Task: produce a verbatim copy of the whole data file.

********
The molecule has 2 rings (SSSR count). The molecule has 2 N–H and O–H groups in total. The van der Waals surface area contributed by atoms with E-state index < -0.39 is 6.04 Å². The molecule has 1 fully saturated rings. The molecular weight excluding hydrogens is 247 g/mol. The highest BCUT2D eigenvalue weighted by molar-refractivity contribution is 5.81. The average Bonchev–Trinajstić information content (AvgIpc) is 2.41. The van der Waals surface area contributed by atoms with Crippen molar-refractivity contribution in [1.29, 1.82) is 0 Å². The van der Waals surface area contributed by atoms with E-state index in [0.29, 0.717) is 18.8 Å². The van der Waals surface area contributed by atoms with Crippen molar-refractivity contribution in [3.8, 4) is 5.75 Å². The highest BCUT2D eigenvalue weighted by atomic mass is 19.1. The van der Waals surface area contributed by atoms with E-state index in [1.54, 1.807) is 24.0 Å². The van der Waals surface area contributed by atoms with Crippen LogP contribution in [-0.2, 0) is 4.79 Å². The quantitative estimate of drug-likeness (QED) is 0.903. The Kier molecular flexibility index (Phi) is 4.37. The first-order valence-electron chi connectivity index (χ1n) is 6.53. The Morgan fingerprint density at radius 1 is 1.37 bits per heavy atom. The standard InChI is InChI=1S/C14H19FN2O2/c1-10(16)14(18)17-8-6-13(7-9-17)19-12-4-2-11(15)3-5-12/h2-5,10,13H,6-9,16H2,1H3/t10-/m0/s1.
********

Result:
The molecule has 2 rings (SSSR count). The molecule has 2 N–H and O–H groups in total. The van der Waals surface area contributed by atoms with E-state index < -0.39 is 6.04 Å². The molecule has 1 fully saturated rings. The molecular weight excluding hydrogens is 247 g/mol. The highest BCUT2D eigenvalue weighted by molar-refractivity contribution is 5.81. The average Bonchev–Trinajstić information content (AvgIpc) is 2.41. The van der Waals surface area contributed by atoms with Crippen molar-refractivity contribution in [1.29, 1.82) is 0 Å². The van der Waals surface area contributed by atoms with E-state index in [0.29, 0.717) is 18.8 Å². The van der Waals surface area contributed by atoms with Crippen molar-refractivity contribution in [3.8, 4) is 5.75 Å². The highest BCUT2D eigenvalue weighted by atomic mass is 19.1. The van der Waals surface area contributed by atoms with E-state index in [1.54, 1.807) is 24.0 Å². The van der Waals surface area contributed by atoms with Crippen LogP contribution in [-0.2, 0) is 4.79 Å². The quantitative estimate of drug-likeness (QED) is 0.903. The Kier molecular flexibility index (Phi) is 4.37. The first-order valence-electron chi connectivity index (χ1n) is 6.53. The Morgan fingerprint density at radius 1 is 1.37 bits per heavy atom. The standard InChI is InChI=1S/C14H19FN2O2/c1-10(16)14(18)17-8-6-13(7-9-17)19-12-4-2-11(15)3-5-12/h2-5,10,13H,6-9,16H2,1H3/t10-/m0/s1.